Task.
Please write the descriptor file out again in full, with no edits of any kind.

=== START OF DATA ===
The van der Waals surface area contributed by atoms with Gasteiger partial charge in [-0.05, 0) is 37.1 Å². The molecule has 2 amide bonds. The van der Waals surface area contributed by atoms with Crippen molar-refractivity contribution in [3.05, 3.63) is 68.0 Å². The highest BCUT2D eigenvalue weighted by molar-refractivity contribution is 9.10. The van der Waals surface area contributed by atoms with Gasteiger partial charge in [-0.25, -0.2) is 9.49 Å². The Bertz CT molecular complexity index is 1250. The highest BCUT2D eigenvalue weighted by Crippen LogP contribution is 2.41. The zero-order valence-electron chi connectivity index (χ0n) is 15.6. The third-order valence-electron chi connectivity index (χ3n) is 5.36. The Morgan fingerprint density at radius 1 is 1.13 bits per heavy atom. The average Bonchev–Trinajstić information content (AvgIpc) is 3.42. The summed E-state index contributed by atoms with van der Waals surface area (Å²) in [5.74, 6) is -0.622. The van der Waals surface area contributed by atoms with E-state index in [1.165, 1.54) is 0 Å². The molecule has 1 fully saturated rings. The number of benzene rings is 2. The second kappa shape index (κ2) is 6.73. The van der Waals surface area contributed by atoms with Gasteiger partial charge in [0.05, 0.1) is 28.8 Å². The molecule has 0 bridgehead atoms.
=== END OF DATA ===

The van der Waals surface area contributed by atoms with Gasteiger partial charge in [-0.05, 0) is 37.1 Å². The molecule has 2 amide bonds. The van der Waals surface area contributed by atoms with Crippen molar-refractivity contribution in [3.05, 3.63) is 68.0 Å². The highest BCUT2D eigenvalue weighted by molar-refractivity contribution is 9.10. The van der Waals surface area contributed by atoms with Gasteiger partial charge in [-0.25, -0.2) is 9.49 Å². The Bertz CT molecular complexity index is 1250. The highest BCUT2D eigenvalue weighted by Crippen LogP contribution is 2.41. The zero-order valence-electron chi connectivity index (χ0n) is 15.6. The third-order valence-electron chi connectivity index (χ3n) is 5.36. The Morgan fingerprint density at radius 1 is 1.13 bits per heavy atom. The average Bonchev–Trinajstić information content (AvgIpc) is 3.42. The summed E-state index contributed by atoms with van der Waals surface area (Å²) in [5.74, 6) is -0.622. The van der Waals surface area contributed by atoms with E-state index in [1.165, 1.54) is 0 Å². The molecule has 1 fully saturated rings. The number of benzene rings is 2. The second kappa shape index (κ2) is 6.73. The van der Waals surface area contributed by atoms with Gasteiger partial charge in [0.05, 0.1) is 28.8 Å². The molecule has 0 bridgehead atoms.